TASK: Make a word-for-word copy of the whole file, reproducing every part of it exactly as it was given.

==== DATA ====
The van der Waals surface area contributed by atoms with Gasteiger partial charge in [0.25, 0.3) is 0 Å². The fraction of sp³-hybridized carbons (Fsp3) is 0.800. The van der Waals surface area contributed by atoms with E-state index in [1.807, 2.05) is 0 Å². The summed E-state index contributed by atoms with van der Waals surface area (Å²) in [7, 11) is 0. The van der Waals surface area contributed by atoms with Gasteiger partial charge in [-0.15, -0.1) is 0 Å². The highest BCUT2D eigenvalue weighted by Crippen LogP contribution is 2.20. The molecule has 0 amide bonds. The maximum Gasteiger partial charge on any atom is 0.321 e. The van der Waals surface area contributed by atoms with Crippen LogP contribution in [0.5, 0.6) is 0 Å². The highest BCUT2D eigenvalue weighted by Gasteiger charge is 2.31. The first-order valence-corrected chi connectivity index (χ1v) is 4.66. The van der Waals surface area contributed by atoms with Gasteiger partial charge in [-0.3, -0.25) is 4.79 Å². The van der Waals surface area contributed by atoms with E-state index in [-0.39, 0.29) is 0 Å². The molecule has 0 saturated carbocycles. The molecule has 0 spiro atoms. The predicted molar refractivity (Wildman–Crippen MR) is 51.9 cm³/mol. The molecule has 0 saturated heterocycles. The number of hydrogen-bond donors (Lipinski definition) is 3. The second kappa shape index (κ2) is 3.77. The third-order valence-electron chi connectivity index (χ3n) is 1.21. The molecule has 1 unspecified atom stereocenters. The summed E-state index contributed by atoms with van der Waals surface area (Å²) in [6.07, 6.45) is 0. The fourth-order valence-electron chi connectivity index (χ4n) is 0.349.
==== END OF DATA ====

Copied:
The van der Waals surface area contributed by atoms with Gasteiger partial charge in [0.25, 0.3) is 0 Å². The fraction of sp³-hybridized carbons (Fsp3) is 0.800. The van der Waals surface area contributed by atoms with E-state index in [1.807, 2.05) is 0 Å². The summed E-state index contributed by atoms with van der Waals surface area (Å²) in [7, 11) is 0. The van der Waals surface area contributed by atoms with Gasteiger partial charge in [-0.15, -0.1) is 0 Å². The highest BCUT2D eigenvalue weighted by Crippen LogP contribution is 2.20. The molecule has 0 amide bonds. The maximum Gasteiger partial charge on any atom is 0.321 e. The van der Waals surface area contributed by atoms with Crippen LogP contribution in [0.5, 0.6) is 0 Å². The highest BCUT2D eigenvalue weighted by Gasteiger charge is 2.31. The first-order valence-corrected chi connectivity index (χ1v) is 4.66. The van der Waals surface area contributed by atoms with Gasteiger partial charge in [-0.3, -0.25) is 4.79 Å². The van der Waals surface area contributed by atoms with E-state index in [-0.39, 0.29) is 0 Å². The molecule has 0 saturated carbocycles. The molecule has 0 spiro atoms. The predicted molar refractivity (Wildman–Crippen MR) is 51.9 cm³/mol. The molecule has 0 saturated heterocycles. The number of hydrogen-bond donors (Lipinski definition) is 3. The second kappa shape index (κ2) is 3.77. The third-order valence-electron chi connectivity index (χ3n) is 1.21. The molecule has 1 unspecified atom stereocenters. The summed E-state index contributed by atoms with van der Waals surface area (Å²) in [6.07, 6.45) is 0. The fourth-order valence-electron chi connectivity index (χ4n) is 0.349.